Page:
TABLE OF CONTENTS
A. GS 1 Related B. GS 2 Related POLITY AND GOVERNANCE 1. Row over summoning West Bengal Assembly C. GS 3 Related ECONOMY 1. Narendra Modi flags off 100 ‘kisan drones’ D. GS 4 Related E. Editorials HEALTH 1. Eating right ECONOMY 1. LIC IPO F. Prelims Facts 1. Sudha Ragunathan is member of CABC 2. Night pollinators: how moths help the Himalayas G. Tidbits H. UPSC Prelims Practice Questions I. UPSC Mains Practice Questions
A. GS 1 Related
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B. GS 2 Related
Syllabus: State legislatures—structure, functioning, conduct of business, powers & privileges and issues arising out of these.
Prelims: Powers of governors; Summoning of Assembly
Mains: Critical evaluation of Governor’s Power to Summon and its discretionary use
Context: The West Bengal Governor returned the recommendation of the Chief Minister to summon the Assembly.
What is the Issue?
- The West Bengal CM recommended the governor to summon the Assembly.
- The governor returned the recommendation arguing that it has to be done for constitutional compliance.
What is the Summoning of Assembly?
- Summoning is the process of calling all members of the State Assembly to meet.
- The power to summon each house of the State Assembly from time to time is given to the Governor of the state.
Constitutional Provisions on Governor’s Power to Summon the House
- The two Articles — 174 and 163 — are read together to outline the governor’s powers in summoning the House.
- Article 174 states that “The Governor shall from time to time summon the House or each House of the Legislature of the State to meet at such time and place as he thinks fit, but six months shall not intervene between its last sitting in one session and the date appointed for its first sitting in the next session.”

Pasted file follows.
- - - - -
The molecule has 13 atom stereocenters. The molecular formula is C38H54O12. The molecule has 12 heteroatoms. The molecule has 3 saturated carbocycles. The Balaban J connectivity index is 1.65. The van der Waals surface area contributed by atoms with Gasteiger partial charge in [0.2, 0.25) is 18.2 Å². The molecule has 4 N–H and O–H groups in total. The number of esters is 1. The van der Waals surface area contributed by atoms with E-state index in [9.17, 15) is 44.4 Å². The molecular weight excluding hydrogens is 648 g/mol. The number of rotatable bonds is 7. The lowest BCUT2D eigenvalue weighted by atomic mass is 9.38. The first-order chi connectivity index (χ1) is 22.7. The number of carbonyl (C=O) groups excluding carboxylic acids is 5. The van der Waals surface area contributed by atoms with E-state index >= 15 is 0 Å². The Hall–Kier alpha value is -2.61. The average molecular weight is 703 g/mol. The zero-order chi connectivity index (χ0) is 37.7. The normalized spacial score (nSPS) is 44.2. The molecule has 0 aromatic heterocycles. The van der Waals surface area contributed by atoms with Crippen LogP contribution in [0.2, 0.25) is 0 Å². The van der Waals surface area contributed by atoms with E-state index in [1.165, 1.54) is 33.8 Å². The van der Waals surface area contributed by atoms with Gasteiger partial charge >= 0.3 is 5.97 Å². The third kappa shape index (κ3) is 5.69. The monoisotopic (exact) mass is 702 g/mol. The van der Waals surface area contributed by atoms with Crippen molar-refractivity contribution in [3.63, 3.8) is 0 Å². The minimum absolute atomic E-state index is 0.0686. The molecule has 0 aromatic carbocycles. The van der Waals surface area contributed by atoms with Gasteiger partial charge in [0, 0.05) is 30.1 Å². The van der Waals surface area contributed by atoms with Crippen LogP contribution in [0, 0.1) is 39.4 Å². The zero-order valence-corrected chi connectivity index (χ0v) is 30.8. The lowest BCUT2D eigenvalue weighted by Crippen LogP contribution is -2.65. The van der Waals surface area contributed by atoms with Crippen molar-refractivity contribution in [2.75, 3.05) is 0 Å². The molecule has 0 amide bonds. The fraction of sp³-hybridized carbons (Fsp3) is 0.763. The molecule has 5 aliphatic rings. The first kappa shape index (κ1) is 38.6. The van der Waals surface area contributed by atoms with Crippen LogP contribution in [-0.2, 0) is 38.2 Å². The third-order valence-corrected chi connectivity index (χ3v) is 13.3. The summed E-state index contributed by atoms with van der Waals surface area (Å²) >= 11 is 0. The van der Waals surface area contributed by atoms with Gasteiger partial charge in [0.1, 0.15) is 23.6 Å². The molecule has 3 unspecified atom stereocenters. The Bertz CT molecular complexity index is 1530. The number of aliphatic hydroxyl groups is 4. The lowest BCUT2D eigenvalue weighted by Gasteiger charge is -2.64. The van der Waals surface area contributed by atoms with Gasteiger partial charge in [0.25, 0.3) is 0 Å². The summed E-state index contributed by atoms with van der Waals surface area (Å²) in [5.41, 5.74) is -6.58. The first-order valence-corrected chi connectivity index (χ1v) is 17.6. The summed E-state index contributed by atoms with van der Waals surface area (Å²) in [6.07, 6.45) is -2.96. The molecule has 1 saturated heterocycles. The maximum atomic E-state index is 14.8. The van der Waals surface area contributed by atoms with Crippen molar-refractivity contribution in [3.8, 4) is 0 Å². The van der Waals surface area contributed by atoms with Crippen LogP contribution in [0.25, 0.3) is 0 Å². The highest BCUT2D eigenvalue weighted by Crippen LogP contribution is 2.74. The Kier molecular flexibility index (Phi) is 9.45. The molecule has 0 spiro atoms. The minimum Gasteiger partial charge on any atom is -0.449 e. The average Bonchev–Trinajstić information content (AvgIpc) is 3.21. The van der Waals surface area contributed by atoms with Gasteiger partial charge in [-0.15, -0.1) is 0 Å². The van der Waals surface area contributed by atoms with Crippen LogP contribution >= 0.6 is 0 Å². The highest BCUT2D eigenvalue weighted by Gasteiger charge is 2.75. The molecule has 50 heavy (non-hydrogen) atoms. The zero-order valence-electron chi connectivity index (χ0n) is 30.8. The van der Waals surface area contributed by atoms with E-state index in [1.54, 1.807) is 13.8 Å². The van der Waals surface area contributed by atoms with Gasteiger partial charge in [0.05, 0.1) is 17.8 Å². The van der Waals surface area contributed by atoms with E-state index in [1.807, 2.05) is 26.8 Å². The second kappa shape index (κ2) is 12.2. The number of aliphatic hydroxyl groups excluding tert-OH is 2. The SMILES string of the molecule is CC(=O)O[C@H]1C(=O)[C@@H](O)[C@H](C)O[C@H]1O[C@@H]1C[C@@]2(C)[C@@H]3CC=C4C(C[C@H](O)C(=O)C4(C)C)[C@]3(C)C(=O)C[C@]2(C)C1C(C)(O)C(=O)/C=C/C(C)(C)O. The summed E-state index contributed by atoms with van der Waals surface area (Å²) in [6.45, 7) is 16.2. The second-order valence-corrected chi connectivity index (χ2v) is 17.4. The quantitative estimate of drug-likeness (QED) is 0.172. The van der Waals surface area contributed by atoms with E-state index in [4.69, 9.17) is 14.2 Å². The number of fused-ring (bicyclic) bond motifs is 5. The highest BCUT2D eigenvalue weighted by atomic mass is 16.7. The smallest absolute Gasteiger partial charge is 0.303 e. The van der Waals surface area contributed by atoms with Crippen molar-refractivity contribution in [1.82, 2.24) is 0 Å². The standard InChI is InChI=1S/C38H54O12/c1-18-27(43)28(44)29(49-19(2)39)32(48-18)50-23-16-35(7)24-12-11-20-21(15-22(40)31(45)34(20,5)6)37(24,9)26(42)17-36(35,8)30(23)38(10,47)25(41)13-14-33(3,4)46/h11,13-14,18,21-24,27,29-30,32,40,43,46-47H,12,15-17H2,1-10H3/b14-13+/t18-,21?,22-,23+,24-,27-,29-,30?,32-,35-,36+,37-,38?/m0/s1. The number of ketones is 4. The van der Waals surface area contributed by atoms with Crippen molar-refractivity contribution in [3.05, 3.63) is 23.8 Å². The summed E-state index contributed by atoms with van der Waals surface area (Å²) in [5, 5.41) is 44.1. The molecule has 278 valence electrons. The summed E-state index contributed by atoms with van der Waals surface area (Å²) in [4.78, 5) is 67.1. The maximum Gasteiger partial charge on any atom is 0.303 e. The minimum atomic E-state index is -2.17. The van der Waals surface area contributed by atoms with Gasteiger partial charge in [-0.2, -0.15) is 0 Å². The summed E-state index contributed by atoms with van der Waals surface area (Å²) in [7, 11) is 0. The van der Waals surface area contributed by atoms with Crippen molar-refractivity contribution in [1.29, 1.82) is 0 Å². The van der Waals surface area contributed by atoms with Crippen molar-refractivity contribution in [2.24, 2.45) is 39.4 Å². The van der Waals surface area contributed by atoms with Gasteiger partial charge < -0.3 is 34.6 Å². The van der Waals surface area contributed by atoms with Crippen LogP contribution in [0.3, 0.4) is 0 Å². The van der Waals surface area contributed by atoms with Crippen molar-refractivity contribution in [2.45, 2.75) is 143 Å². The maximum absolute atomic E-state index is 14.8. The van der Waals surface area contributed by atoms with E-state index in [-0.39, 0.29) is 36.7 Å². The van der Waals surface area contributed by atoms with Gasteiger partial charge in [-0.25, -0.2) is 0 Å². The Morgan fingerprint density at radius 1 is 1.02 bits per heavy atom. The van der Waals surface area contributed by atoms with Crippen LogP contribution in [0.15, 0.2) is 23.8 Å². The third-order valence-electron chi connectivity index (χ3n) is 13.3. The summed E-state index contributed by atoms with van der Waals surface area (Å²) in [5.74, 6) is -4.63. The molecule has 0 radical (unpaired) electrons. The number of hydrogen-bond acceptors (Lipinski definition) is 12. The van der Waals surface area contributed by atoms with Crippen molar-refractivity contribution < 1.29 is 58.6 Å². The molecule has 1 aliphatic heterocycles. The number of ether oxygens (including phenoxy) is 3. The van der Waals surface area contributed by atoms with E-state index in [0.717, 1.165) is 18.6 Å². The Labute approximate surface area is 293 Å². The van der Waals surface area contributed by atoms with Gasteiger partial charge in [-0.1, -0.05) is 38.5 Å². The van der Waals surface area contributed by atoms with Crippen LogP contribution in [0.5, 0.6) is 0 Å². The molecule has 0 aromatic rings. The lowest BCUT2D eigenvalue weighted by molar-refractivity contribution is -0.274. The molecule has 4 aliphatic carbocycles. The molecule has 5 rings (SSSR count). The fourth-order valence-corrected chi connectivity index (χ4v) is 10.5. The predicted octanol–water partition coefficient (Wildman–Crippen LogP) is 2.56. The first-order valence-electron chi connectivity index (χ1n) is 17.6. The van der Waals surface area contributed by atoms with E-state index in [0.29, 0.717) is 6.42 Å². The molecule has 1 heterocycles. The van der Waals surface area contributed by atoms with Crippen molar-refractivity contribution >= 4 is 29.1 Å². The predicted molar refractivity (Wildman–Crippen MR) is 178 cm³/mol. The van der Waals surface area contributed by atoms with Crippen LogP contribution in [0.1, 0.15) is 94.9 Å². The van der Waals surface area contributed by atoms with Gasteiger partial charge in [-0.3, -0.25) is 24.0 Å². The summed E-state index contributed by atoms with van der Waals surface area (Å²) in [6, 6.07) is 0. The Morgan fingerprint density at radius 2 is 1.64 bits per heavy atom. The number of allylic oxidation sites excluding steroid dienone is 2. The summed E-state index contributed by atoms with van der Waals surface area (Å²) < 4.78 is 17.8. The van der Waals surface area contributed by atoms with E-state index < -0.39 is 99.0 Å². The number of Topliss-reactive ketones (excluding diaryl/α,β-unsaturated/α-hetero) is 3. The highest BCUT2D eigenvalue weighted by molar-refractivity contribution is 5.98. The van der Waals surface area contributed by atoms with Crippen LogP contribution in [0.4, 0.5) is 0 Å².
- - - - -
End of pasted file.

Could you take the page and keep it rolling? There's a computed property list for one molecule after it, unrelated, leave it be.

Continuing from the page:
- Article 163 says “There shall be a council of Ministers with the chief Minister at the head to aid and advise the Governor in the exercise of his functions, except in so far as he is by or under this constitution required to exercise his functions or any of them in his discretion.”
Role of governor in summoning an assembly
- The Governor summons the assembly on the recommendation made by the Cabinet after due compliance with Rules of Business under article 166(3) of the constitution.
- There are a few instances where the Governor can summon the House despite the refusal of the Chief Minister who heads the Cabinet.
- The Governor can decide on his or her own on summoning the House;
- When the Chief Minister appears to have lost the majority
- the legislative members of the House propose a no-confidence motion against the Chief Minister.
- But the actions of the Governor, when using his discretionary powers, can be challenged in court.
Discretionary Power of the Governor:
- Article 163 states that “If any question arises whether any matter is or is not a matter as respects which the Governor is by or under this Constitution required to act in his discretion, the decision of the Governor in his discretion shall be final, and the validity of anything done by the Governor shall not be called in question on the ground that he ought or ought not to have acted in his discretion.”
- Article 163(1) essentially limits any discretionary power of the Governor only to cases where the Constitution expressly specifies that the Governor must act on his own and apply an independent mind.
When can a Governor use his discretion?
- The Governor’s discretionary powers are limited to specified areas like
- giving assent or withholding/referring a Bill to the President
- appointment of a Chief Minister or dismissal of a government which has lost confidence but refuses to quit, etc.
- Only in a situation where the government in power is seen to have lost the confidence of the majority, would it be open to the Governor to exercise the powers vested with him under Article 174 at his own discretion.